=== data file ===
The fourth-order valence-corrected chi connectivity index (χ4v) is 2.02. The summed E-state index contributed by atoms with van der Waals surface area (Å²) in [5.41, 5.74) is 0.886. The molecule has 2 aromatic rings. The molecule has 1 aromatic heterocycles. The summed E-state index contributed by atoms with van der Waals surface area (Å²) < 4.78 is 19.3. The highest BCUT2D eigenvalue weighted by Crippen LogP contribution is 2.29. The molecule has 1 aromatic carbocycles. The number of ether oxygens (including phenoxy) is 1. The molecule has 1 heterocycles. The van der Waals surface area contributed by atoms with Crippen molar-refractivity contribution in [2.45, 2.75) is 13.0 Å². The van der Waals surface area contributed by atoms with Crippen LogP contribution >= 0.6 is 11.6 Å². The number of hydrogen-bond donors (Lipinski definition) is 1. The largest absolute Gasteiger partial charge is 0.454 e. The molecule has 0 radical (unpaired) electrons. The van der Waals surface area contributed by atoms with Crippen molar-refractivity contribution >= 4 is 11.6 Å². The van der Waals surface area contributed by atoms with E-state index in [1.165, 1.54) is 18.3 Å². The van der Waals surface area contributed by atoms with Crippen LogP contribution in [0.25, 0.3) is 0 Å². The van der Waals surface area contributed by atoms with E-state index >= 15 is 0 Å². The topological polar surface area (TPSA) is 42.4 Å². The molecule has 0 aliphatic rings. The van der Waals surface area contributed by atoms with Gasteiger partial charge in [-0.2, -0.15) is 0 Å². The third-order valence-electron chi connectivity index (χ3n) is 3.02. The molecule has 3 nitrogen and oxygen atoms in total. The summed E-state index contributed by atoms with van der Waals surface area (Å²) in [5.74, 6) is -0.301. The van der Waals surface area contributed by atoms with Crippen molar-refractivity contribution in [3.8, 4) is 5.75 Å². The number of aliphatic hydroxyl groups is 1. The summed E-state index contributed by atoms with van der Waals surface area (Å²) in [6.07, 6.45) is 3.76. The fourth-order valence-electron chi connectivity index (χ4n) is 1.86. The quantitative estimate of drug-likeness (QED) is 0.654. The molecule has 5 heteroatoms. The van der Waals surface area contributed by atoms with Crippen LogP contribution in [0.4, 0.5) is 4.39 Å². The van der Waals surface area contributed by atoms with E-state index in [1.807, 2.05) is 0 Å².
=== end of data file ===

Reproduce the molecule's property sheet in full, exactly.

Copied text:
The fourth-order valence-corrected chi connectivity index (χ4v) is 2.02. The summed E-state index contributed by atoms with van der Waals surface area (Å²) in [5.41, 5.74) is 0.886. The molecule has 2 aromatic rings. The molecule has 1 aromatic heterocycles. The summed E-state index contributed by atoms with van der Waals surface area (Å²) < 4.78 is 19.3. The highest BCUT2D eigenvalue weighted by Crippen LogP contribution is 2.29. The molecule has 1 aromatic carbocycles. The number of ether oxygens (including phenoxy) is 1. The molecule has 1 heterocycles. The van der Waals surface area contributed by atoms with Crippen molar-refractivity contribution in [2.45, 2.75) is 13.0 Å². The van der Waals surface area contributed by atoms with Crippen LogP contribution >= 0.6 is 11.6 Å². The number of hydrogen-bond donors (Lipinski definition) is 1. The largest absolute Gasteiger partial charge is 0.454 e. The molecule has 0 radical (unpaired) electrons. The van der Waals surface area contributed by atoms with Crippen molar-refractivity contribution >= 4 is 11.6 Å². The van der Waals surface area contributed by atoms with E-state index in [1.165, 1.54) is 18.3 Å². The van der Waals surface area contributed by atoms with Crippen LogP contribution in [0.25, 0.3) is 0 Å². The van der Waals surface area contributed by atoms with E-state index >= 15 is 0 Å². The topological polar surface area (TPSA) is 42.4 Å². The molecule has 0 aliphatic rings. The van der Waals surface area contributed by atoms with Gasteiger partial charge in [-0.2, -0.15) is 0 Å². The third-order valence-electron chi connectivity index (χ3n) is 3.02. The molecule has 3 nitrogen and oxygen atoms in total. The summed E-state index contributed by atoms with van der Waals surface area (Å²) in [5.74, 6) is -0.301. The van der Waals surface area contributed by atoms with Crippen molar-refractivity contribution in [3.8, 4) is 5.75 Å². The number of aliphatic hydroxyl groups is 1. The summed E-state index contributed by atoms with van der Waals surface area (Å²) in [6.07, 6.45) is 3.76. The fourth-order valence-electron chi connectivity index (χ4n) is 1.86. The quantitative estimate of drug-likeness (QED) is 0.654. The molecule has 5 heteroatoms. The van der Waals surface area contributed by atoms with Crippen LogP contribution in [0.4, 0.5) is 4.39 Å². The van der Waals surface area contributed by atoms with E-state index in [1.807, 2.05) is 0 Å².